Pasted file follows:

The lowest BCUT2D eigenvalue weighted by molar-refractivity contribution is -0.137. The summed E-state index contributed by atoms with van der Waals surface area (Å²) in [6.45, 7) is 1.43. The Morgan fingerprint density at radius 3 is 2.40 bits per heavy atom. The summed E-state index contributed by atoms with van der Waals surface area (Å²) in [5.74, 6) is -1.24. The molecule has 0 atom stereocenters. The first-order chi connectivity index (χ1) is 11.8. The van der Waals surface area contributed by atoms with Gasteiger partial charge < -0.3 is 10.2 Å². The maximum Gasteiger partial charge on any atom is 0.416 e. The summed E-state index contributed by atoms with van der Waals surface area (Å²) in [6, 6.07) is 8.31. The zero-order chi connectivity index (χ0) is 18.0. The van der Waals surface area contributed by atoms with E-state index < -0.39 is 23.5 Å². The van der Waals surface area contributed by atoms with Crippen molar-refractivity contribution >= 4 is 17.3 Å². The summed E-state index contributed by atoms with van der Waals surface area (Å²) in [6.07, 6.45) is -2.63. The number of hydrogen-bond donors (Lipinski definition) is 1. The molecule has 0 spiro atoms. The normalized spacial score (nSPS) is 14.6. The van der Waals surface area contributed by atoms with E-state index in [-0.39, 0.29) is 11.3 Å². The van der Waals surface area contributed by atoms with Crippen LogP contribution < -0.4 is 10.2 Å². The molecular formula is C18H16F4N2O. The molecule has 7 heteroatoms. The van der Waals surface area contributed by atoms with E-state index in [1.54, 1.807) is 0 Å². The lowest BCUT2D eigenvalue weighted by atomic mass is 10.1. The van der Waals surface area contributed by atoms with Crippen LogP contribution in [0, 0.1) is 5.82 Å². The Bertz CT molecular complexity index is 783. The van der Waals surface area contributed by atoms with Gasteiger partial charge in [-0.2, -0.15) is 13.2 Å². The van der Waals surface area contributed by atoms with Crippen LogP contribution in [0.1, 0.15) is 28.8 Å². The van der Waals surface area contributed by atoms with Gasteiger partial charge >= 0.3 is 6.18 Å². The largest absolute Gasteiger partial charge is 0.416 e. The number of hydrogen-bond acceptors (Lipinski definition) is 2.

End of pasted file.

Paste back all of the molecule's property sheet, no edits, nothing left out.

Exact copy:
The lowest BCUT2D eigenvalue weighted by molar-refractivity contribution is -0.137. The summed E-state index contributed by atoms with van der Waals surface area (Å²) in [6.45, 7) is 1.43. The Morgan fingerprint density at radius 3 is 2.40 bits per heavy atom. The summed E-state index contributed by atoms with van der Waals surface area (Å²) in [5.74, 6) is -1.24. The molecule has 0 atom stereocenters. The first-order chi connectivity index (χ1) is 11.8. The van der Waals surface area contributed by atoms with Gasteiger partial charge < -0.3 is 10.2 Å². The maximum Gasteiger partial charge on any atom is 0.416 e. The summed E-state index contributed by atoms with van der Waals surface area (Å²) in [6, 6.07) is 8.31. The zero-order chi connectivity index (χ0) is 18.0. The van der Waals surface area contributed by atoms with E-state index < -0.39 is 23.5 Å². The van der Waals surface area contributed by atoms with Crippen molar-refractivity contribution >= 4 is 17.3 Å². The summed E-state index contributed by atoms with van der Waals surface area (Å²) in [6.07, 6.45) is -2.63. The number of hydrogen-bond donors (Lipinski definition) is 1. The molecule has 0 spiro atoms. The normalized spacial score (nSPS) is 14.6. The van der Waals surface area contributed by atoms with E-state index in [-0.39, 0.29) is 11.3 Å². The van der Waals surface area contributed by atoms with Crippen LogP contribution < -0.4 is 10.2 Å². The molecular formula is C18H16F4N2O. The molecule has 7 heteroatoms. The van der Waals surface area contributed by atoms with E-state index in [1.54, 1.807) is 0 Å². The lowest BCUT2D eigenvalue weighted by atomic mass is 10.1. The van der Waals surface area contributed by atoms with Crippen LogP contribution in [0, 0.1) is 5.82 Å². The Bertz CT molecular complexity index is 783. The van der Waals surface area contributed by atoms with Gasteiger partial charge in [-0.2, -0.15) is 13.2 Å². The van der Waals surface area contributed by atoms with Crippen LogP contribution in [0.1, 0.15) is 28.8 Å². The van der Waals surface area contributed by atoms with Gasteiger partial charge >= 0.3 is 6.18 Å². The largest absolute Gasteiger partial charge is 0.416 e. The number of hydrogen-bond acceptors (Lipinski definition) is 2.